Health issues among Long-Haul Truck Drivers a Cause for Concern

It is important that those licensed to drive large, heavy trucks be capable of remaining physically and mentally able to do so. It does not take an expert on truck accidents or roadway safety to determine that, if a tractor-trailer driver had severe epilepsy or was prone to fainting at unpredictable times, that person could end up causing calamitously bad accidents with the gigantic vehicle they were entrusted with driving. This is why the Federal Motor Carrier Safety Administration (FMCSA) requires drivers to obtain a thorough medical examination prior to obtaining a commercial driver’s license (CDL). The purposes of this examination are often thwarted, however, through the granting of exemptions to those suffering from conditions that could cause them to lose consciousness on the road.

The FMCSA has crafted careful and thorough rules governing commercial drivers of large trucks, in order to prevent as many accidents as possible and protect both the drivers themselves and others on the road. In addition to rules limiting the hours a driver can be behind the wheel and minimum rest breaks, there are also limits on who can be a driver based on their current medical history and conditions. The list of conditions that a CDL holder should not have is long, and targeted at conditions that could cause the driver to unexpectedly lose consciousness or otherwise lose the ability to physically control the vehicle, such as nerve damage to the hands or feet, neurological conditions, severe sleep apnea, heart disease, severe high blood pressure, and certain forms of arthritis. Unfortunately, truck driver health is much poorer than that of the average person, including high rates of behaviors and conditions linked to heart disease such as obesity and smoking, as well as high rates of chronic fatigue.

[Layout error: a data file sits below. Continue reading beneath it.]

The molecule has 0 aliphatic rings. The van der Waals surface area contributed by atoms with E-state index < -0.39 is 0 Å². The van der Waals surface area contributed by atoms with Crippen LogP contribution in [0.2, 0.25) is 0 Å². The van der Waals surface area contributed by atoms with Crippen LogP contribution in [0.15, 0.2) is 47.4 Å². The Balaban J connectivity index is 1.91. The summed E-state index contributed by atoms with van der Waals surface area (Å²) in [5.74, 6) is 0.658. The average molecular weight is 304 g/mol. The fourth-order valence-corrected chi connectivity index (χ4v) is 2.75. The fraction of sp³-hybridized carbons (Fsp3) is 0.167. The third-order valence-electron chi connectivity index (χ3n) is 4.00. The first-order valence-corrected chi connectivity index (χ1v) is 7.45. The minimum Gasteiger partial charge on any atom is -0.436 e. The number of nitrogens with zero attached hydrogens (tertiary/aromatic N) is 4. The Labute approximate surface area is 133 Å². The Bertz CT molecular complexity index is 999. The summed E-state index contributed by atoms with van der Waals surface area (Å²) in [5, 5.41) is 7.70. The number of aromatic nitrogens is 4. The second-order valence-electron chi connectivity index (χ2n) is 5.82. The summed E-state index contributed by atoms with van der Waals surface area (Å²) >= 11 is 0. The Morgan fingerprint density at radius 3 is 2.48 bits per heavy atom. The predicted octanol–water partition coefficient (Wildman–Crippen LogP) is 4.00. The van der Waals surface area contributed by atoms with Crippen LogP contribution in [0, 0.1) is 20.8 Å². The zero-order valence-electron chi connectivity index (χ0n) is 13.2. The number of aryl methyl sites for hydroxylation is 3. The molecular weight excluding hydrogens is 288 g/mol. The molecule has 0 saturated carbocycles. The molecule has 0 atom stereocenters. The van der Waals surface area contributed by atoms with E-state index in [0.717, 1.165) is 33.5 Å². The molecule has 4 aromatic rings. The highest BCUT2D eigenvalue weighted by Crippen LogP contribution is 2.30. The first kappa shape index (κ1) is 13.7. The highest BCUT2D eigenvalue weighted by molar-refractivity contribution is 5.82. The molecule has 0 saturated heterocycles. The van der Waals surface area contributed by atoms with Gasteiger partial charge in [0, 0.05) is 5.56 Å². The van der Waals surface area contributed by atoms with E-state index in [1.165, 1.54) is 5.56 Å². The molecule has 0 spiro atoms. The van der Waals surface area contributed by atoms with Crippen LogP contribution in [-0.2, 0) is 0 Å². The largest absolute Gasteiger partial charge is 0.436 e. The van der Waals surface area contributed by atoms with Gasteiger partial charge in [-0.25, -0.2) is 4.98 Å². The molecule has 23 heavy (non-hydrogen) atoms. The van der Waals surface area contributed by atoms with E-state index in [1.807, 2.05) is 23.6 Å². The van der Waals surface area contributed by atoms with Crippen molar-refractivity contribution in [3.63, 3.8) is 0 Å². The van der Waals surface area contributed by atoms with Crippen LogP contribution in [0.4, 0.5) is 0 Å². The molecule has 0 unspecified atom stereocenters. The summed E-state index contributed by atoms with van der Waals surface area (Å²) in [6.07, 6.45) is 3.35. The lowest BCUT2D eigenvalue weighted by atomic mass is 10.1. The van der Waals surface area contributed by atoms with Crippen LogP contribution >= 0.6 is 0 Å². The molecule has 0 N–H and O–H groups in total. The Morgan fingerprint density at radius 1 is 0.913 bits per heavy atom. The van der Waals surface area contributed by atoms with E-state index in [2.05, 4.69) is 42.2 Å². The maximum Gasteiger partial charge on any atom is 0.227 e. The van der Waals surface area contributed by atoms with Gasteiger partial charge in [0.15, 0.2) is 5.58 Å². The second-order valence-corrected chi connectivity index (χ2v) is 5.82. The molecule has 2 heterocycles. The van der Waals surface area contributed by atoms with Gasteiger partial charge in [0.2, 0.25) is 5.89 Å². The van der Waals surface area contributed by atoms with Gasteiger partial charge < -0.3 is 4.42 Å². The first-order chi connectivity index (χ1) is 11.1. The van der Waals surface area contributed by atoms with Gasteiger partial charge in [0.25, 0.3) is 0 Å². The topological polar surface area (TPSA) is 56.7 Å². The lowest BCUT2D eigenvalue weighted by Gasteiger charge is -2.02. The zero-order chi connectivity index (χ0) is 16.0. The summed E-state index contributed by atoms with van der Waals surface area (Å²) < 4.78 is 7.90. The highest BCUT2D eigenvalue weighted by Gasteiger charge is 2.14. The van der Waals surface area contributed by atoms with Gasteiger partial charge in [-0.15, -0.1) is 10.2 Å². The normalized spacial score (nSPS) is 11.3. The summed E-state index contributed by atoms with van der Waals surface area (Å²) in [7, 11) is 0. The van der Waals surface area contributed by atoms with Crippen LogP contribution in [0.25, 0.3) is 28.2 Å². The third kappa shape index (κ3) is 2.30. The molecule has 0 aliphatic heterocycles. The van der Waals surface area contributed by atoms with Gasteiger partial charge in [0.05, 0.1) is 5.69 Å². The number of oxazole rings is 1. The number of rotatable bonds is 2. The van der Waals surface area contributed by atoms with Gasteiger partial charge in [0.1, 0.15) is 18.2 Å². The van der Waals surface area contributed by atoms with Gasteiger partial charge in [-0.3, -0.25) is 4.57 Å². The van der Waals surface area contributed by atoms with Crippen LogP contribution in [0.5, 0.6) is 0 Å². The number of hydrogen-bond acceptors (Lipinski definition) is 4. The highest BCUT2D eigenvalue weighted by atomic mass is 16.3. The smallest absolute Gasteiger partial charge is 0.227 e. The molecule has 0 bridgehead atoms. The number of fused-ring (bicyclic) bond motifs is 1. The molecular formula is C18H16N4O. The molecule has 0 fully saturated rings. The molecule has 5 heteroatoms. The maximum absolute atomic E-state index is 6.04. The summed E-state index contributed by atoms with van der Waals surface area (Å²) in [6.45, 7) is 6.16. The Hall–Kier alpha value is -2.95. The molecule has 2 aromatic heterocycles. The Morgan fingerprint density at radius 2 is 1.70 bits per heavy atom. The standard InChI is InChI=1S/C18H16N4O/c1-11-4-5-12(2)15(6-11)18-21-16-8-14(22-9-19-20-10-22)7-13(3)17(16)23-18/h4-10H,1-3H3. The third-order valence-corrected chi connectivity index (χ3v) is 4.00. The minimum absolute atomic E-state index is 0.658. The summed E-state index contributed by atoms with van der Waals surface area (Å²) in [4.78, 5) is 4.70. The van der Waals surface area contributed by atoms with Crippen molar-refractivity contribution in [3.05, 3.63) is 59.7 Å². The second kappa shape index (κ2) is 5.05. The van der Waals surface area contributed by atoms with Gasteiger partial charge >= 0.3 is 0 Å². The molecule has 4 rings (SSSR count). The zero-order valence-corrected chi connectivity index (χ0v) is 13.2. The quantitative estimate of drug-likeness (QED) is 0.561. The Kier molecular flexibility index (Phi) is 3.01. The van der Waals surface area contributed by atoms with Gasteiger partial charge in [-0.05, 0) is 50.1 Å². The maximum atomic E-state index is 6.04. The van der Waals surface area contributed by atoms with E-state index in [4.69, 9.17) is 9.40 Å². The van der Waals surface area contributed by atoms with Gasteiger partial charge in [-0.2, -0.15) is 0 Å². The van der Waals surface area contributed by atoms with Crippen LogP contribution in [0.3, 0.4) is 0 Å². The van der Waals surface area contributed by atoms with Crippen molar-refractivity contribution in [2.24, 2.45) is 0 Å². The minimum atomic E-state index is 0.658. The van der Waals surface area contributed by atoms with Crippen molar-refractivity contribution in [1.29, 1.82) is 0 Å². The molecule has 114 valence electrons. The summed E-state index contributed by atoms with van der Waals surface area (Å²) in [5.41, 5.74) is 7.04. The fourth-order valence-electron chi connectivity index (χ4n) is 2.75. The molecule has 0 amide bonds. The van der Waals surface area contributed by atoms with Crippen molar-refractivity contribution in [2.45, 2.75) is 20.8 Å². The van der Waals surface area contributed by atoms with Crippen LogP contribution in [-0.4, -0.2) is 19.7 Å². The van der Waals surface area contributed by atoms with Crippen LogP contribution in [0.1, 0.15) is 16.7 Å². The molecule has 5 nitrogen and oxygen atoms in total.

While many of these conditions should rule out these individuals from work as commercial long-haul drivers, a shortage of capable candidates has led to the FMCSA granting a large number of exemptions from the medical requirements for candidates. While some individuals may be able to treat and control a diagnosis with one of these conditions, not all can, or do. In one incident, a tractor-trailer driver who had recently undergone surgery to treat an obstructed artery lost consciousness while back on the road, which authorities presumed to be due to his reduced blood flow. Unfortunately, while unconscious, the driver crashed his truck into a bus of tourists, resulting in the deaths of three. In another incident, a Greyhound bus driver with sleep apnea had stopped using his breathing assistance (c-pap) machine while sleeping, causing him to become highly fatigued. The driver fell asleep behind the wheel and rolled the bus over an embankment, killing one and injuring dozens more.

If you have been hurt in a truck accident or bus accident in Alabama, contact experienced Dothan personal injury law firm Cobb, Boyd, White & Cobb for a free consultation on your claims at 334-677-1000.